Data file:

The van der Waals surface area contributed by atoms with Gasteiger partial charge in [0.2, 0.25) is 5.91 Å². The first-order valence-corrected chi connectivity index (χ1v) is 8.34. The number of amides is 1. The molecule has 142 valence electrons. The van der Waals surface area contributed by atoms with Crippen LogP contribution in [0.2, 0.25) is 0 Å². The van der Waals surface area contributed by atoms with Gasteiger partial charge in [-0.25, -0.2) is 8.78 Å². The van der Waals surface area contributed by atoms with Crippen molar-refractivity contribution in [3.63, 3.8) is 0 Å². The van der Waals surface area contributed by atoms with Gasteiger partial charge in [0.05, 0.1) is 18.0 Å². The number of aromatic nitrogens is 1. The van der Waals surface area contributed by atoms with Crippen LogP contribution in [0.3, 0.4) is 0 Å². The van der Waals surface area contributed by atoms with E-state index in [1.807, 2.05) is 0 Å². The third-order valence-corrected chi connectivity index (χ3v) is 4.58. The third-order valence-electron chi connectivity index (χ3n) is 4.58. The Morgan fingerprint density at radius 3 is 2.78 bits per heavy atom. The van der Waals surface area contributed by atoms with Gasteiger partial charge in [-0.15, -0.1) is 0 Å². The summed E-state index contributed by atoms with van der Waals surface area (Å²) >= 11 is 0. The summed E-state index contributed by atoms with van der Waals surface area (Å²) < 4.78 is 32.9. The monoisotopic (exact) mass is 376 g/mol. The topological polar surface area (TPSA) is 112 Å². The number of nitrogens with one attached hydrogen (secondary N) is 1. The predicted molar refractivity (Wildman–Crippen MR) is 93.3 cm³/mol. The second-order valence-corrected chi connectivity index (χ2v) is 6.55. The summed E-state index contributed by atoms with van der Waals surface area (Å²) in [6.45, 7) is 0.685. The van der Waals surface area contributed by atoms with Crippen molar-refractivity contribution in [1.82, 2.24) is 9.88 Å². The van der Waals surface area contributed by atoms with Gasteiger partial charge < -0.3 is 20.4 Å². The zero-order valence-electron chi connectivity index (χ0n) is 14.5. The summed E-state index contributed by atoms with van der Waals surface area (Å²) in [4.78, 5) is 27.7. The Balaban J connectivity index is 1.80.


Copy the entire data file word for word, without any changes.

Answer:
The van der Waals surface area contributed by atoms with Gasteiger partial charge in [0.2, 0.25) is 5.91 Å². The first-order valence-corrected chi connectivity index (χ1v) is 8.34. The number of amides is 1. The molecule has 142 valence electrons. The van der Waals surface area contributed by atoms with Crippen LogP contribution in [0.2, 0.25) is 0 Å². The van der Waals surface area contributed by atoms with Gasteiger partial charge in [-0.25, -0.2) is 8.78 Å². The van der Waals surface area contributed by atoms with Crippen molar-refractivity contribution in [3.63, 3.8) is 0 Å². The van der Waals surface area contributed by atoms with Gasteiger partial charge in [0.05, 0.1) is 18.0 Å². The number of aromatic nitrogens is 1. The van der Waals surface area contributed by atoms with Crippen LogP contribution in [0.3, 0.4) is 0 Å². The van der Waals surface area contributed by atoms with E-state index in [1.807, 2.05) is 0 Å². The third-order valence-corrected chi connectivity index (χ3v) is 4.58. The third-order valence-electron chi connectivity index (χ3n) is 4.58. The Morgan fingerprint density at radius 3 is 2.78 bits per heavy atom. The van der Waals surface area contributed by atoms with Gasteiger partial charge in [-0.15, -0.1) is 0 Å². The summed E-state index contributed by atoms with van der Waals surface area (Å²) >= 11 is 0. The summed E-state index contributed by atoms with van der Waals surface area (Å²) < 4.78 is 32.9. The monoisotopic (exact) mass is 376 g/mol. The topological polar surface area (TPSA) is 112 Å². The number of nitrogens with one attached hydrogen (secondary N) is 1. The predicted molar refractivity (Wildman–Crippen MR) is 93.3 cm³/mol. The second-order valence-corrected chi connectivity index (χ2v) is 6.55. The summed E-state index contributed by atoms with van der Waals surface area (Å²) in [6.45, 7) is 0.685. The van der Waals surface area contributed by atoms with Crippen molar-refractivity contribution in [1.82, 2.24) is 9.88 Å². The van der Waals surface area contributed by atoms with Gasteiger partial charge < -0.3 is 20.4 Å². The zero-order valence-electron chi connectivity index (χ0n) is 14.5. The summed E-state index contributed by atoms with van der Waals surface area (Å²) in [4.78, 5) is 27.7. The Balaban J connectivity index is 1.80.